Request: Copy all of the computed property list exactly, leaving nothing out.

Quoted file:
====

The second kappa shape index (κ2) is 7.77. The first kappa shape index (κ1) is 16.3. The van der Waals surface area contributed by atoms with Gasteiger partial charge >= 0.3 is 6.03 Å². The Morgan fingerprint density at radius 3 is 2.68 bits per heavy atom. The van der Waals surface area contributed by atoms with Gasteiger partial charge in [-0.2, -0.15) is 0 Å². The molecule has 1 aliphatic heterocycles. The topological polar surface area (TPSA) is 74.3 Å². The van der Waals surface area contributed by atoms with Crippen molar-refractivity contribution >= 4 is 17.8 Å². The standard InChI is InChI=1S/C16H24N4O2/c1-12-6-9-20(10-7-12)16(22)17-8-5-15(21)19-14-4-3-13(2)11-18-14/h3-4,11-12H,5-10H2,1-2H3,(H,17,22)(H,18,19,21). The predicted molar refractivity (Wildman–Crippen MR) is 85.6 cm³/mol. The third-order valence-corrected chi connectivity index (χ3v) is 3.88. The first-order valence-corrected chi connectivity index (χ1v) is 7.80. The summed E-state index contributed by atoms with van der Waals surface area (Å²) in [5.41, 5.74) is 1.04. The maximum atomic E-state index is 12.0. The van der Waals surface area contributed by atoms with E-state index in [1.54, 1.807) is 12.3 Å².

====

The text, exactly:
The second kappa shape index (κ2) is 7.77. The first kappa shape index (κ1) is 16.3. The van der Waals surface area contributed by atoms with Gasteiger partial charge >= 0.3 is 6.03 Å². The Morgan fingerprint density at radius 3 is 2.68 bits per heavy atom. The van der Waals surface area contributed by atoms with Gasteiger partial charge in [-0.2, -0.15) is 0 Å². The molecule has 1 aliphatic heterocycles. The topological polar surface area (TPSA) is 74.3 Å². The van der Waals surface area contributed by atoms with Crippen molar-refractivity contribution >= 4 is 17.8 Å². The standard InChI is InChI=1S/C16H24N4O2/c1-12-6-9-20(10-7-12)16(22)17-8-5-15(21)19-14-4-3-13(2)11-18-14/h3-4,11-12H,5-10H2,1-2H3,(H,17,22)(H,18,19,21). The predicted molar refractivity (Wildman–Crippen MR) is 85.6 cm³/mol. The third-order valence-corrected chi connectivity index (χ3v) is 3.88. The first-order valence-corrected chi connectivity index (χ1v) is 7.80. The summed E-state index contributed by atoms with van der Waals surface area (Å²) in [5.41, 5.74) is 1.04. The maximum atomic E-state index is 12.0. The van der Waals surface area contributed by atoms with E-state index in [1.54, 1.807) is 12.3 Å².